New Horror Releases: Pyewacket (2017) - Reviewed

Adam MacDonald’s heavy metal occult horror film Pyewacket is a surprisingly effective and chilling psychodrama, a gritty-slow burn that is reminiscent of films such as Devil’s Candy, The Blackcoat’s Daughter, The Monster, and It Follows. Opting for an authentic coming-of-age tale, Pyewacket features terrific camerawork, an outstanding and moody score, a fine performance from Nicole Muñoz, and some truly chilling and downright terrifying moments. 

The story is simple and effective. After her father’s death, angsty teen, Leah (played by Nicole Muñoz), is forced by her grieving mother to move to a house in the woods, far away from her school and friends. Feeling angry and isolated, Leah turns to black magic and performs an occult ritual summoning the Pyewacket to come and kill her mother. Stricken by guilt and a host of creepy occurrences, she must attempt to reverse the ritual or suffer from the wrath of Pyewacket. MacDonald does an excellent job of slowly building tension and fear until the shocking finale reveals all. The characters are flawed but completely relatable. Most viewers should be able to understand what Leah and her mother are going through, creating a compelling drama that contains a situation involving the occult. How many of us would be tempted to summon a demon because of some issues on our own lives?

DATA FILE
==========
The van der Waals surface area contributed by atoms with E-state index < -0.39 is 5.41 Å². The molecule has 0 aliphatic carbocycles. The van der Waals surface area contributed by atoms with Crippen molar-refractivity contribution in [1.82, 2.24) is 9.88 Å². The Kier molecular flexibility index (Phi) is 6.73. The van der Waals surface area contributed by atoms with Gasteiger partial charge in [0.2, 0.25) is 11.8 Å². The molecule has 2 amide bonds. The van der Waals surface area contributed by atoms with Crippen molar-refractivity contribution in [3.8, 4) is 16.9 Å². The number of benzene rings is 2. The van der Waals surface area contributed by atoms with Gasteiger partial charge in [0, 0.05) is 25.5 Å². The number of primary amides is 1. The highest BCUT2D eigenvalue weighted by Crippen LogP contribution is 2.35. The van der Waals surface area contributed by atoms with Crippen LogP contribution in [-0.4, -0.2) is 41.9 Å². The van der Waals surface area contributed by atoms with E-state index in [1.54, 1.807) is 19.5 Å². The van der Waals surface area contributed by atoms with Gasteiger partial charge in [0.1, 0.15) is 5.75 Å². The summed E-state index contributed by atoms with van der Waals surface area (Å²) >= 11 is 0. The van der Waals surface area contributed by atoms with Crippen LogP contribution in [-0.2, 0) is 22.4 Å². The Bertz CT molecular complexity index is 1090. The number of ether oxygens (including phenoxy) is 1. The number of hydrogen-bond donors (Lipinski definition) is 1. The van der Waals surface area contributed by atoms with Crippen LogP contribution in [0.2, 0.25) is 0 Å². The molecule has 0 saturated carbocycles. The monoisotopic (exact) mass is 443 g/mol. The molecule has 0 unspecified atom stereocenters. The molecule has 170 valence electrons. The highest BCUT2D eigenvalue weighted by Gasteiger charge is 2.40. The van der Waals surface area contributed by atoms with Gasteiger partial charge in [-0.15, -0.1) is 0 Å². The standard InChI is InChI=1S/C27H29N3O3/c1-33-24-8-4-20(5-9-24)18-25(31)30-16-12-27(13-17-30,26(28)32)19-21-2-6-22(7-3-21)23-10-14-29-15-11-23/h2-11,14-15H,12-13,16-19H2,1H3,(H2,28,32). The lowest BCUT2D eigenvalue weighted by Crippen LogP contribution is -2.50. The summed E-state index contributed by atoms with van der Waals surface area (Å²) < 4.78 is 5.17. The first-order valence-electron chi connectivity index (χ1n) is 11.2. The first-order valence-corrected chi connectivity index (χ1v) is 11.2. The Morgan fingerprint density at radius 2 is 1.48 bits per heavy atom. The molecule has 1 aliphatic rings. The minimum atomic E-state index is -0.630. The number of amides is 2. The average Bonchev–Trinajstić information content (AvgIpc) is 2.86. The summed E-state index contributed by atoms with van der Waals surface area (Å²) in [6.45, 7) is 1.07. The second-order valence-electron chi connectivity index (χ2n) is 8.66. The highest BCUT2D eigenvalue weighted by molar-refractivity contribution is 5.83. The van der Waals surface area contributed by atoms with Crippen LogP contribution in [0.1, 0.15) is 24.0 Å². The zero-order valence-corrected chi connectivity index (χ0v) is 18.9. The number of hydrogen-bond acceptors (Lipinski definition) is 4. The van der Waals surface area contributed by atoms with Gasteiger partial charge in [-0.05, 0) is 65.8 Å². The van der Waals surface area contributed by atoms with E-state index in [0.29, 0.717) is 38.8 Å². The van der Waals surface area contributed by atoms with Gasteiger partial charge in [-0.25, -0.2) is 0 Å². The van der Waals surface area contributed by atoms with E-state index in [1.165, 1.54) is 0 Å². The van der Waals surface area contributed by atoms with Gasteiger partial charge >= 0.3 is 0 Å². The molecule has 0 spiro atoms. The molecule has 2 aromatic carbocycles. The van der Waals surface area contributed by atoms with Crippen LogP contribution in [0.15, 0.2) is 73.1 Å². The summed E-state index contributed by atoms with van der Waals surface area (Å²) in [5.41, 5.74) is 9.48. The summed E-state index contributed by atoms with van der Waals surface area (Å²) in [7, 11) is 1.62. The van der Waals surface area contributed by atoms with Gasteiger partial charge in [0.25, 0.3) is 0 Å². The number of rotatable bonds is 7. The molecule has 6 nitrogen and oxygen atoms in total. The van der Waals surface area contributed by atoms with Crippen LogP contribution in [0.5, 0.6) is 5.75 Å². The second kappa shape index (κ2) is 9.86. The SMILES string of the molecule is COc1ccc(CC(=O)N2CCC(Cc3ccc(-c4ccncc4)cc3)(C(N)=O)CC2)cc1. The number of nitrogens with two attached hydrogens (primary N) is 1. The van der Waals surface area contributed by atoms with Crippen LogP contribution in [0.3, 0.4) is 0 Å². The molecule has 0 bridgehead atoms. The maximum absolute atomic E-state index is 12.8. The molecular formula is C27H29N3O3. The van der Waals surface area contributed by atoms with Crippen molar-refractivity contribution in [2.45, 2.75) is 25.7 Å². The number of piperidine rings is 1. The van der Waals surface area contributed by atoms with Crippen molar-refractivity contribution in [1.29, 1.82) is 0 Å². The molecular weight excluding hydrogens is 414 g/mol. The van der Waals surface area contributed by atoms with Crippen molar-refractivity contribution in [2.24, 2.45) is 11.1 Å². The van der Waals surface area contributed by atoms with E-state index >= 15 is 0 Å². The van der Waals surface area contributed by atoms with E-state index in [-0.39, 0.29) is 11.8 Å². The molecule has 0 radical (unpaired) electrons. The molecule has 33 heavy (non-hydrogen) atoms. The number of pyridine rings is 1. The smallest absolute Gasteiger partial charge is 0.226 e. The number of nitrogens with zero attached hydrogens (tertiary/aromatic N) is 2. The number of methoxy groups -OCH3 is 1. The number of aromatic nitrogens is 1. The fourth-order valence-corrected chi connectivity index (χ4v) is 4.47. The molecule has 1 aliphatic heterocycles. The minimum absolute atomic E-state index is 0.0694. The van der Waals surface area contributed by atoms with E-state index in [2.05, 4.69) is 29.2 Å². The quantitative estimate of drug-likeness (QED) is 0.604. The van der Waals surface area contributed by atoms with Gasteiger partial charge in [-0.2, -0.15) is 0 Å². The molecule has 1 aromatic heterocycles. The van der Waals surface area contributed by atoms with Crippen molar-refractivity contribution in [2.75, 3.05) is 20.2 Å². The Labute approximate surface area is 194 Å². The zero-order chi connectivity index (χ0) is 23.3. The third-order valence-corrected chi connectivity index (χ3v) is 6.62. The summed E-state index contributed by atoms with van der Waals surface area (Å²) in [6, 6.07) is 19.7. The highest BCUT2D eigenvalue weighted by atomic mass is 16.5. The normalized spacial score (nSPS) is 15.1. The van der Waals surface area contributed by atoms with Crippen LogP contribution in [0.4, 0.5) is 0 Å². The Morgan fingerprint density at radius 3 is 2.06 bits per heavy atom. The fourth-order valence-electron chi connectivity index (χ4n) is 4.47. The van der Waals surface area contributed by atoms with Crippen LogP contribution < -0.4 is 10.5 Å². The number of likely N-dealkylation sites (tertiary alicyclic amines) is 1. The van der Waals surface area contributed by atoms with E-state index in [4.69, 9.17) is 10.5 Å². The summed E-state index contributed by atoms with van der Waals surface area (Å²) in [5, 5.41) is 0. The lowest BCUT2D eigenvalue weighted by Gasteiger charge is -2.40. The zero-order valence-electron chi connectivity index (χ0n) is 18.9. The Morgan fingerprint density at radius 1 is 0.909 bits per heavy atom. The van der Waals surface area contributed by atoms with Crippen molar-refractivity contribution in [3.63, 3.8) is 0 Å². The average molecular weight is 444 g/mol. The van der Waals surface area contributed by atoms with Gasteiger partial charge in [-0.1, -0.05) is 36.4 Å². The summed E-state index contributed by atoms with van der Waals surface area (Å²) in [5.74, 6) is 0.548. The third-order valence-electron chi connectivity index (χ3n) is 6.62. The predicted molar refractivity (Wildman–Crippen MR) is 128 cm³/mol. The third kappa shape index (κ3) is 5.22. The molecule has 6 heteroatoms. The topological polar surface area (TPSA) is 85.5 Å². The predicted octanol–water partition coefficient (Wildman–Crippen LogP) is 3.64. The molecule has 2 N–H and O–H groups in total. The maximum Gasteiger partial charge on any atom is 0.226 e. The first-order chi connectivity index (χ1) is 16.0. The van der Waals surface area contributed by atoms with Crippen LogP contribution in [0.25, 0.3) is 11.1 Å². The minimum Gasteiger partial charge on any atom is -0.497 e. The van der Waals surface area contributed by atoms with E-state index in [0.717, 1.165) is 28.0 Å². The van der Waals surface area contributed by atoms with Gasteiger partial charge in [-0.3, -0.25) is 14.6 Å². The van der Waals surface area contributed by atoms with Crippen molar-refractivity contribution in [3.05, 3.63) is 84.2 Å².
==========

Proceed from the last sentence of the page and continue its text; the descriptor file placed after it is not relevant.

The direction and cinematography are excellent, employing a host of camera techniques to create a sense of realism you don’t typically see. Crossing somewhere between cinéma vérité, documentary, and found footage, Pyewacket’s camerawork breaths an air of reality that only enhances the terror and dread that exists in this world. Another technique employed by MacDonald is showing the POV of the entity as it moves around and follows the characters, similar to what Sam Raimi did with the Evil Dead franchise. The score is outstanding and further enhances the atmosphere that MacDonald has creating with the visuals. It’s use of string instruments and pulsating sounds further ratchets up a sense of fear that is in the air.

The acting is superb from the very small ensemble, almost similar to what a small stage play would have. The beauty of the performances is that they are grounded and realistic, nothing about them feels over-the-top. MacDonald opts to play an extremely slow hand with his actors, delivering authentic performances that only further aid in the delivering a shocking twist at the end. 

Pyewacket is an effective and frightening film dealing with the occult. If you didn’t enjoy any of the films mentioned above, then this may be too slow for you. Otherwise, you would end up agreeing with me, Pyewacket is one of the best horror films of 2018, so far.

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